Stop using Eir/Eircom for email!

24 minute read

Eircom is Ireland’s largest telecoms provider. Formed in 1984 as Bord Telecom Éireann under the Posts and Telecommunications Act of 1983, Eircom has gone through many changes and controversies. Known today as Eir and incorporated in Jersey (in France), the company is known for charging the highest line rental fees in Europe, and has been acquired multiple times by other companies - some of which were accused of asset stripping.

Eir provides a lot of services today - not just landline phone services and broadband, but also TV services, home security services (known locally as Phonewatch), cellular data and mobile phone services, and more besides. They’re a big company - and this is largely down to the fact that they were once Ireland’s “official” telecoms provider and ISP, being owned and run by the government until privatisation was completed in 1999.

Eir has done well - but it hasn’t been without its share of issues. The main concern of this article relates to the privacy of your communications with Eir users (specifically, via email), as well as a small warning to those that do not read the fine print.

Encryption and Email

Email is tricky business. The technology backing email is ancient, and compatibility must be maintained as email providers are often quite slow to adopt updated technologies. If it ain’t broke, don’t fix it, right?

Here’s the thing: Email is old. Real old. Invented by Ray Tomlinson, email first entered limited use in the 1960s - certainly a simpler time for the internet. In the 60s, we weren’t worrying about the NSA, hackers or bots crawling the internet and stealing our data.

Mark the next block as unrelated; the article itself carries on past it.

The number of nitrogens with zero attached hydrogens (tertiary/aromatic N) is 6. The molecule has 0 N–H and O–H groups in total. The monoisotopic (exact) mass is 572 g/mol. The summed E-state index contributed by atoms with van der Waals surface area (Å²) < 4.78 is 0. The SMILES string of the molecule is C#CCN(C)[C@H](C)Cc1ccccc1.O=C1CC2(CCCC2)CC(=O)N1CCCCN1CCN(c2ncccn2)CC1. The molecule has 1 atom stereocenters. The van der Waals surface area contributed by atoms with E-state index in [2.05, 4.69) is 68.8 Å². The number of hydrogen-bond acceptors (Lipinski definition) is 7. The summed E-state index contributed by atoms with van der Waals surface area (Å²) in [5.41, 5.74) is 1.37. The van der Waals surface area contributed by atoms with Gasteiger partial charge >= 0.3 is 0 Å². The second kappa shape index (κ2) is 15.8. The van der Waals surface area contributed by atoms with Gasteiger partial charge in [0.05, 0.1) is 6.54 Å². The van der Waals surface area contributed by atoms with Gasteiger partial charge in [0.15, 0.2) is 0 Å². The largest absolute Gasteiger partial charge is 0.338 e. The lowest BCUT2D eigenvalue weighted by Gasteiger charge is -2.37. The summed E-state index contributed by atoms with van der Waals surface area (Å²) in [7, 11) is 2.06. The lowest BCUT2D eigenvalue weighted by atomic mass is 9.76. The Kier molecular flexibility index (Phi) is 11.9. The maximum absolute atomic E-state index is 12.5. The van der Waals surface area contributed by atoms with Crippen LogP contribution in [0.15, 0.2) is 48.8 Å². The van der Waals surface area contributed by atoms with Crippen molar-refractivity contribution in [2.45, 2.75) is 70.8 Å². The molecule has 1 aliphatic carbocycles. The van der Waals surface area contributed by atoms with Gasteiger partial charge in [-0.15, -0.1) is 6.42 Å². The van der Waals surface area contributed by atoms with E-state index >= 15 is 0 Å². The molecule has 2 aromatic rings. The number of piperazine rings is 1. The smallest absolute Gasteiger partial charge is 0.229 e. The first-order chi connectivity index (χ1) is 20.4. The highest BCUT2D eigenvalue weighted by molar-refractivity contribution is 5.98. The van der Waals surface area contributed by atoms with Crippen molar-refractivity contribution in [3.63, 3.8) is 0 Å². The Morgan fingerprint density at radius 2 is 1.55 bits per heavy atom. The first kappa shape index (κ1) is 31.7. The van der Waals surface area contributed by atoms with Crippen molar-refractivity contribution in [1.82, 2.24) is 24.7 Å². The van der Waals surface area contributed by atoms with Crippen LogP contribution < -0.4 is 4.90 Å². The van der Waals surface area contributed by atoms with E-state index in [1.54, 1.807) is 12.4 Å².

In the beginning, email was unencrypted. This meant that anyone sitting between you and your intended recipient was able to open up and read everything in your email, no questions asked. Today, people are more aware of their privacy and that’s great - we should be taking steps to protect ourselves. Unfortunately, however, people are unaware of the real privacy implications behind the simple stuff we take for granted. Email and SMS are two inherently insecure technologies, and deserve as much attention as the services that companies like Facebook and Twitter provide. Sadly, email is not as sexy as social media at large, and the mainstream media will never cover it in detail.

The Path to Email

In today’s world, we do have some additional security we can make use of when we look at email. The biggest and most widely used of these is known as TLS - Transport Layer Security. TLS is an encryption process that happens at various levels of the email sending process, but to understand it we need to look at how email works as a whole.

How most people think of email

Most people don’t think of the actual machinery of how things like email work. The above is all most people care about - you send an email, it takes a trip across the Internet somehow, and it ends up with your recipient. In an ideal world, this is all a user needs to know - and we’re getting that point, but we’re not there yet.

What if we look inside that cloud? The email we sent above takes a fairly long trip in order to reach its destination. At a basic level, the data you send over the internet needs to take a trip through a bunch of places - we call these “hops”. Since the cable running from your house doesn’t directly connect to your friend in Paris, we need to be able to route our data to them in the most direct way possible.

Eir’s SMTP servers are at Using this address as an example, we can trace the route our data takes to get to that SMTP server.


Tracing route to []
over a maximum of 30 hops:

  1     1 ms    <1 ms    <1 ms
  2    13 ms    12 ms    11 ms
  3    12 ms    12 ms    12 ms
  4    13 ms    12 ms    12 ms
  5    13 ms    12 ms    12 ms []
  6    18 ms    14 ms    13 ms
  7    13 ms    14 ms    13 ms []
  8    14 ms    13 ms    14 ms []
  9    15 ms    21 ms    24 ms
 10    14 ms    13 ms    14 ms []

The first hop is the router we connect our phone or computer to - that’s the device that provides internet to you. After that, we’re looking at the internet’s routing infrastructure, until hop 5 - at this point we enter Eir’s network. After that, we make 5 more hops until we finally reach our destination at hop 10.